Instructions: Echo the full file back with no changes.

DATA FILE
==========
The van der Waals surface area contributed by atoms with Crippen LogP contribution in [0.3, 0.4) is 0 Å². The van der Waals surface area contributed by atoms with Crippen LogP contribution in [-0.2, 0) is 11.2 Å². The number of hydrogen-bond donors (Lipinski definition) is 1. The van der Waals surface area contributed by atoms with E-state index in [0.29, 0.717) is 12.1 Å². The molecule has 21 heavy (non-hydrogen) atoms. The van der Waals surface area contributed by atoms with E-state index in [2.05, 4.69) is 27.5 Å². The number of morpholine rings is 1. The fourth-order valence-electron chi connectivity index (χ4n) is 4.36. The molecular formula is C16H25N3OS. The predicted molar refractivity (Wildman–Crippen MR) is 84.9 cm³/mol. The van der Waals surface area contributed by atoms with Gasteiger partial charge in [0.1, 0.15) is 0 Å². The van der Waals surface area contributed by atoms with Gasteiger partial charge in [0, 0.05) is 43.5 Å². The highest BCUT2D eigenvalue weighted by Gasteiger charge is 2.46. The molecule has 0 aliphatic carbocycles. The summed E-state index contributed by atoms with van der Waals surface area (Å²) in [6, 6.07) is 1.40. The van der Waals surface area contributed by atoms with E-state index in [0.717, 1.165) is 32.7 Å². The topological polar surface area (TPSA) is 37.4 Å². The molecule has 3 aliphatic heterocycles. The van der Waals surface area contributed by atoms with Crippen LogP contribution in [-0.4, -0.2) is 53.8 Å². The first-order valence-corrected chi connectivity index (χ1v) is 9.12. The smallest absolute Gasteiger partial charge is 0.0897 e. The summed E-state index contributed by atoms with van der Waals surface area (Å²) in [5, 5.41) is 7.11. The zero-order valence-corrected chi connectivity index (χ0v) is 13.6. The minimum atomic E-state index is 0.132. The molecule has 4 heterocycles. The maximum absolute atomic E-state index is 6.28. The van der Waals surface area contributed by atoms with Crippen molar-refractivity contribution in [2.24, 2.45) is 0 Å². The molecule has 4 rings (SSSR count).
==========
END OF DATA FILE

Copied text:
The van der Waals surface area contributed by atoms with Crippen LogP contribution in [0.3, 0.4) is 0 Å². The van der Waals surface area contributed by atoms with Crippen LogP contribution in [-0.2, 0) is 11.2 Å². The number of hydrogen-bond donors (Lipinski definition) is 1. The van der Waals surface area contributed by atoms with E-state index in [0.29, 0.717) is 12.1 Å². The molecule has 21 heavy (non-hydrogen) atoms. The van der Waals surface area contributed by atoms with E-state index in [2.05, 4.69) is 27.5 Å². The number of morpholine rings is 1. The fourth-order valence-electron chi connectivity index (χ4n) is 4.36. The molecular formula is C16H25N3OS. The predicted molar refractivity (Wildman–Crippen MR) is 84.9 cm³/mol. The van der Waals surface area contributed by atoms with Gasteiger partial charge in [0.1, 0.15) is 0 Å². The van der Waals surface area contributed by atoms with Gasteiger partial charge in [0, 0.05) is 43.5 Å². The highest BCUT2D eigenvalue weighted by Gasteiger charge is 2.46. The molecule has 0 aliphatic carbocycles. The summed E-state index contributed by atoms with van der Waals surface area (Å²) in [6, 6.07) is 1.40. The van der Waals surface area contributed by atoms with E-state index in [0.717, 1.165) is 32.7 Å². The topological polar surface area (TPSA) is 37.4 Å². The molecule has 3 aliphatic heterocycles. The van der Waals surface area contributed by atoms with Crippen LogP contribution in [-0.4, -0.2) is 53.8 Å². The first-order valence-corrected chi connectivity index (χ1v) is 9.12. The smallest absolute Gasteiger partial charge is 0.0897 e. The summed E-state index contributed by atoms with van der Waals surface area (Å²) in [5, 5.41) is 7.11. The zero-order valence-corrected chi connectivity index (χ0v) is 13.6. The minimum atomic E-state index is 0.132. The molecule has 4 heterocycles. The maximum absolute atomic E-state index is 6.28. The van der Waals surface area contributed by atoms with Crippen molar-refractivity contribution in [2.24, 2.45) is 0 Å². The molecule has 4 rings (SSSR count).